Human Cities and Activity Data

What may happen if we track people? Since Human released their first app version in September last year, they’ve collected over 55 million activities. This set of valuable activity data is growing crazy fast. Human Cities is their first attempt to translate data into useful insights. Interesting example bringing tech into life science!
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Expo goes Guangzhou

Design Exhibition
Reclaiming the Human Space at
South China University of Technology

on invitation of
SCUT-TU Delft Joint Research Center on
Urban Systems & Environment

8th – 15th November 2015

School of Architecture
381 Wushan Road
Tianhe, Guangzhou

设计展区
重塑人性空间
华南理工大学

邀请方
中荷城市系统与环境
联合研究中心

2015年11月8日至11月15日

建筑学院
五山路381号
天河区, 广州市

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Reclaiming the Human Space

Delft University of Technology and
Beijing University of Technology at
Beijing Design Week

Exhibition 1

Reclaiming the Human Space
on invitation of
Netherlands Embassy in Beijing
Netherlands Ministry of Foreign Affairs

23rd September – 30th October 2015

The Nurturing House, Dashilar
21 Sanjing Hutong (near Meishi Street)
Xicheng District, Beijing

In the past decade, Beijing has focused on overall strategies for its rapid urban development. New functional zones, land-use layout, and a comprehensive traffic system, laid the basis for a booming urban economy, and widespread social wealth. Iconic buildings by global starchitects, including works by the ‘Big Dutch’, are evidence of this development. The city has been reshaped. Yet, along its motorways, and in its streets and alleys, we see other images of the city. People feel lost, houses are dilapidated, and the quality of urban spaces is relatively low. The current generation of international design students is taking on these big small-scale issues. Their designs show a more human-centred approach. Therefore, they take the culture of the city as their starting point and work across disciplines in search of answers. A clear paradigm shift. The collaborating universities of technology in Delft and Beijing strongly support this people-oriented approach by means of research. Here they present the outcome of recent studio work as a visual manifesto, forecasting four major challenges in the long-term development trend of the city: Humanisation of Infrastructural Wastelands; Integration of Modernist Fragments; Recreation of Community Places; Rehabilitation of Daily-Life Environments.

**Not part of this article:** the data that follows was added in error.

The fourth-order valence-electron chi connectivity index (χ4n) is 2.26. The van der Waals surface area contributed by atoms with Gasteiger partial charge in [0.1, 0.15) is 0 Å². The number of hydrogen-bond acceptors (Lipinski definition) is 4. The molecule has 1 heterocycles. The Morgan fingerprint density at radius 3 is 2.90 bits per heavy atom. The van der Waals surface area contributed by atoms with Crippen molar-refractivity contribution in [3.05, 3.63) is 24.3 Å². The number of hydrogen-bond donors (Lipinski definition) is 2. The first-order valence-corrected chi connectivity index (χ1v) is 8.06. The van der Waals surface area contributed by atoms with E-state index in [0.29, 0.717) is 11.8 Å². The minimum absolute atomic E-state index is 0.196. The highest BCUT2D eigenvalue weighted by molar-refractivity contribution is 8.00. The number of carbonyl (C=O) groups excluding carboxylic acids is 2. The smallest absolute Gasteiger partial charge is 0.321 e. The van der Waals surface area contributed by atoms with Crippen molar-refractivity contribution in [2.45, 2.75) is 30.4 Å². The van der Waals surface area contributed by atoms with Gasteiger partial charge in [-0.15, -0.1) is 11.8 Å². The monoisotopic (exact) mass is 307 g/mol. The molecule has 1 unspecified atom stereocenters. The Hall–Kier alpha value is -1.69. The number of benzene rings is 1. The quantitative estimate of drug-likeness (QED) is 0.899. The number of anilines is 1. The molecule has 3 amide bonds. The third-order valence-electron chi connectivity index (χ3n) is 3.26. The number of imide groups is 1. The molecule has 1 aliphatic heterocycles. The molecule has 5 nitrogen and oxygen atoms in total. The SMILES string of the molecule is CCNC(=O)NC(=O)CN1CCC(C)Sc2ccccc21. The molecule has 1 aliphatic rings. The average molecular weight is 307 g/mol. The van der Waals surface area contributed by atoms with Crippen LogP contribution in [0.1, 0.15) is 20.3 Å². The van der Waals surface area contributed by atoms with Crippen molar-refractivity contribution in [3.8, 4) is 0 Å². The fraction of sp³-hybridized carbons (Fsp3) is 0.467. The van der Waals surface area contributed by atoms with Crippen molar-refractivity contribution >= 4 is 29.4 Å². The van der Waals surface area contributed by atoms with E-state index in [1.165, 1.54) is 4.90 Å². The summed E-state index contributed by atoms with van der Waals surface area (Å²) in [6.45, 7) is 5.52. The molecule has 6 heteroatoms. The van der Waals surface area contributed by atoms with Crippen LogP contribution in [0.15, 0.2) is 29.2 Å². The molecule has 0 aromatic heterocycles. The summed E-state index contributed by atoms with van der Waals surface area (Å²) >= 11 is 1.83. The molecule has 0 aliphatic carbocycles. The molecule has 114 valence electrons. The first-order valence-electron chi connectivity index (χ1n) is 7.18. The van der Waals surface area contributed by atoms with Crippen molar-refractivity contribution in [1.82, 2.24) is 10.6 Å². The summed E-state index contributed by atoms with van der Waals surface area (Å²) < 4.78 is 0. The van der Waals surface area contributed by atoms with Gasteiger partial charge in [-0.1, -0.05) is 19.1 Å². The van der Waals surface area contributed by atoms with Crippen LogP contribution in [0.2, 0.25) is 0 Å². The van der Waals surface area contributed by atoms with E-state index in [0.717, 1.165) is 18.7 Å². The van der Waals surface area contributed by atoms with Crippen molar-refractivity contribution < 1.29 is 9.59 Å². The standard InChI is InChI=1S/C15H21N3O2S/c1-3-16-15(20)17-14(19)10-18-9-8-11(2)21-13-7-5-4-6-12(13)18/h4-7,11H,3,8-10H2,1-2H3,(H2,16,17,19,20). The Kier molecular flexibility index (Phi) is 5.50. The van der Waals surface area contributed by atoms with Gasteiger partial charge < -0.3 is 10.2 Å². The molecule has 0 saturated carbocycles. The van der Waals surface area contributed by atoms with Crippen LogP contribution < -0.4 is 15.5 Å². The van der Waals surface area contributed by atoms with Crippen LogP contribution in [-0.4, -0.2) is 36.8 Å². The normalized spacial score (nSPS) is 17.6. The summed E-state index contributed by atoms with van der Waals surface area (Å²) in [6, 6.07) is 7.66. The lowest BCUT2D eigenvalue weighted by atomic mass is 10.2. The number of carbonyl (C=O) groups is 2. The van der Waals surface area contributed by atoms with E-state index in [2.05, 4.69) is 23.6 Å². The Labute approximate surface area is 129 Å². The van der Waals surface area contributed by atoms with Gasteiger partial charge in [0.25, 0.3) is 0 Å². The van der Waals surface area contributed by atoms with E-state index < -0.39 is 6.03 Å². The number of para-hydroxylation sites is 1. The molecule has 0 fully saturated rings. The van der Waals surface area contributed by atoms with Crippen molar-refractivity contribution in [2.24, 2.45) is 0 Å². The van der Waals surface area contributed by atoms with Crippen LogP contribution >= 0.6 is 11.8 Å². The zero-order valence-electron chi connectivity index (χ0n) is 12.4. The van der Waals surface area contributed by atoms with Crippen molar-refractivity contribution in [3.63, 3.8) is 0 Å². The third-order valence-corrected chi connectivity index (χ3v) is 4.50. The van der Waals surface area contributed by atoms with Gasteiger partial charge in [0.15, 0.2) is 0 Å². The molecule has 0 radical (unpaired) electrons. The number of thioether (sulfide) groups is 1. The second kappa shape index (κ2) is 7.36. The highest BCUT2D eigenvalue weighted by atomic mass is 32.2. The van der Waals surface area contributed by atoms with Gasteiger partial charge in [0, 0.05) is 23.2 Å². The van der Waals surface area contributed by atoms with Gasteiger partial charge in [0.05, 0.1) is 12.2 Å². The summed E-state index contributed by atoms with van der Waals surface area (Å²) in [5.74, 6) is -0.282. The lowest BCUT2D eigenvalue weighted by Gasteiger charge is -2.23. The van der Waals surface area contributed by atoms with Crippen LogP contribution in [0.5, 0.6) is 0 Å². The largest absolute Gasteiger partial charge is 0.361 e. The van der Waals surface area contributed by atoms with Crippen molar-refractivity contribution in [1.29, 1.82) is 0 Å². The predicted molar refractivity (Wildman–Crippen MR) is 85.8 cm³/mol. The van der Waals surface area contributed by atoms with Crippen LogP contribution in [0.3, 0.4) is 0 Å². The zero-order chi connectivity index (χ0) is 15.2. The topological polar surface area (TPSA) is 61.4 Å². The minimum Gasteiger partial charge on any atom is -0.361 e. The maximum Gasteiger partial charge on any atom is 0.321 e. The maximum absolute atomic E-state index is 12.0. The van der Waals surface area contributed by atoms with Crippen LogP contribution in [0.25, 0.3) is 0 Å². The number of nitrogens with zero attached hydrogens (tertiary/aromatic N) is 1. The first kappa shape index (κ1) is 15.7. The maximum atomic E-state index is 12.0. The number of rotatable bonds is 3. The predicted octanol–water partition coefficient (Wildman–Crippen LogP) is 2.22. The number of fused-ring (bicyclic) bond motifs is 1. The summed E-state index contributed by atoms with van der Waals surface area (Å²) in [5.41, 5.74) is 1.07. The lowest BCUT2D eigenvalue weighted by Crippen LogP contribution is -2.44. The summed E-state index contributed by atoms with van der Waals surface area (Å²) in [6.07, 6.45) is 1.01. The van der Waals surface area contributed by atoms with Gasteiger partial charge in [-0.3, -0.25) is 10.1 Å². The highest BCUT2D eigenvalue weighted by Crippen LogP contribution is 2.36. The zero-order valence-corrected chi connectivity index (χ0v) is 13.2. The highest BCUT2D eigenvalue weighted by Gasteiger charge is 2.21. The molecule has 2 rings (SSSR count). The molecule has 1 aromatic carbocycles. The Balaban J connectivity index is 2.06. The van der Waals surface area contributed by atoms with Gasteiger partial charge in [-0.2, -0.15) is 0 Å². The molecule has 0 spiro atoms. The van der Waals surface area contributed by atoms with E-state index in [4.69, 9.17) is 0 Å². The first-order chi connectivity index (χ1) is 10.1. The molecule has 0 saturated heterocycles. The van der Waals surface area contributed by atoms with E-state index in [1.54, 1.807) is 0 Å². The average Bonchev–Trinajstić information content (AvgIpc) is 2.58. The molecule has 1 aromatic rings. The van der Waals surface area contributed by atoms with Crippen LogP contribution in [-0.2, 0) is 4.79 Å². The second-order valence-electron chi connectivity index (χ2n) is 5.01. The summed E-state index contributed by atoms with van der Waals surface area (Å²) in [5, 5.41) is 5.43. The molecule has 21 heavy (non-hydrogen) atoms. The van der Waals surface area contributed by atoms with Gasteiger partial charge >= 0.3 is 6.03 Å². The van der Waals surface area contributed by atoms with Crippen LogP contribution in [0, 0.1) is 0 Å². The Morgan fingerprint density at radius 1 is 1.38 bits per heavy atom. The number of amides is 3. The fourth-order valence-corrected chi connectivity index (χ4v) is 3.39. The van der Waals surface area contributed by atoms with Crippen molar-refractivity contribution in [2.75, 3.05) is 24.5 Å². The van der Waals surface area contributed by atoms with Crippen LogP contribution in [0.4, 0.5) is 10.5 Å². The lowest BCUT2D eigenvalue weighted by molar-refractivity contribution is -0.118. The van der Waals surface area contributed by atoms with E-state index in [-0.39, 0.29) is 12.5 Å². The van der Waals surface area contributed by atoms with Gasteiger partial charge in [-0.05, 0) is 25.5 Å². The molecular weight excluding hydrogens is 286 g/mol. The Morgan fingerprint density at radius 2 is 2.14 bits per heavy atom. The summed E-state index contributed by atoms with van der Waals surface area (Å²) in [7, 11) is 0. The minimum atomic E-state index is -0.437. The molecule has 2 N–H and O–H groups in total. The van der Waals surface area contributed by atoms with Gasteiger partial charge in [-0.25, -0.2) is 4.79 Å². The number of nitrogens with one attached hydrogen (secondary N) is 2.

代尔夫特理工大学
北京工业大学在
北京国际设计周

第一展区

重塑人性空间
邀请方
荷兰驻华大使馆
荷蘭外交部

2015年9月23日至10月30日

保苖民居,大栅栏
三井胡同21号(近煤市街)
西城区, 北京

过去几十年间,高速发展是北京城市建设的主旋律。新的功能组团、土地使用区划和综合性的交通系统构成了城市经济发展和社会财富积累的基础。包括荷兰建筑师在内的明星建筑师们所设计的标志性建筑物,就是这一时期的产物。城市在被重新塑造着。但是,在城市快速路的两侧,在街道边,在小巷里,我们看到的是不同的城市景象。人们失去了他们曾经拥有的,房屋在逐渐老化而城市空间的质量在相对下降。这里所呈现的学生联合设计作品面对的正是这一重要却又往往被忽视的议题。他们的设计所秉承的是一种更加人性化的态度,然而却从城市的文化角度出发,通过跨学科的合作寻求答案。这无疑是种范式的转变。代尔夫特理工大学与北京工业大学的合作从研究的意义上为这种以人为本的设计方向提供了强有力的支持。本次展览所展现的学生作品可视为一次视觉上的宣言,预告了城市长期发展趋势中面临的四项主要挑战:基础设施建设的人性化、现代主义城市空间的整合、社区场所的再造、以及日常生活环境的复兴。

 
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Design for the People

Delft University of Technology and
Beijing University of Technology at
Beijing Design Week

Exhibition 2

Design for the People
on invitation of
Shijia Hutong Preservation Association
Chaoyangmen Sub-District Council

23rd September – 7th October 2015

The Shijia Hutong Museum Annex
22 Shijia Hutong (near Dongsi South Street)
Dongcheng District, Beijing

Within boosting big-scale Beijing, community-based spatial action gain exposure. Top-down development and market oriented real-estate is supplemented by communal initiatives. Participatory design is emerging. People ask themselves: How can we make our common courtyards and alleyways more attractive places to linger? Members of the Shijia Hutong Area are pioneering in initiatives inquired by design. Their recently opened museum is one of the many projects. At this place and together with their local partners, the universities of technology of Beijing and Delft present the exhibition ‘Design for the People’ to the public. It showcases a wide set of interrelated design issues inspired and supported by locals: Social investigation and among others the recording of hutong oral history show that improvements on their own living environment are free from any theoretical disciplinary restraint. Their suggestions to strengthen micro-economy derive from local entrepreneurship. Their appreciation for historic streets come from their own memory. Likewise, one will discover that the combat with the increase transport and tourism is foremost their own struggle. In this expo daily issues matter. These have inspired collaborating young designers to rethink issues on a local level. By visualising physical improvements and emphasising the added value for the people, now these designers aim to inspire locals vice versa. Therefore, local residents and visitors are invited to vote for their favoured future.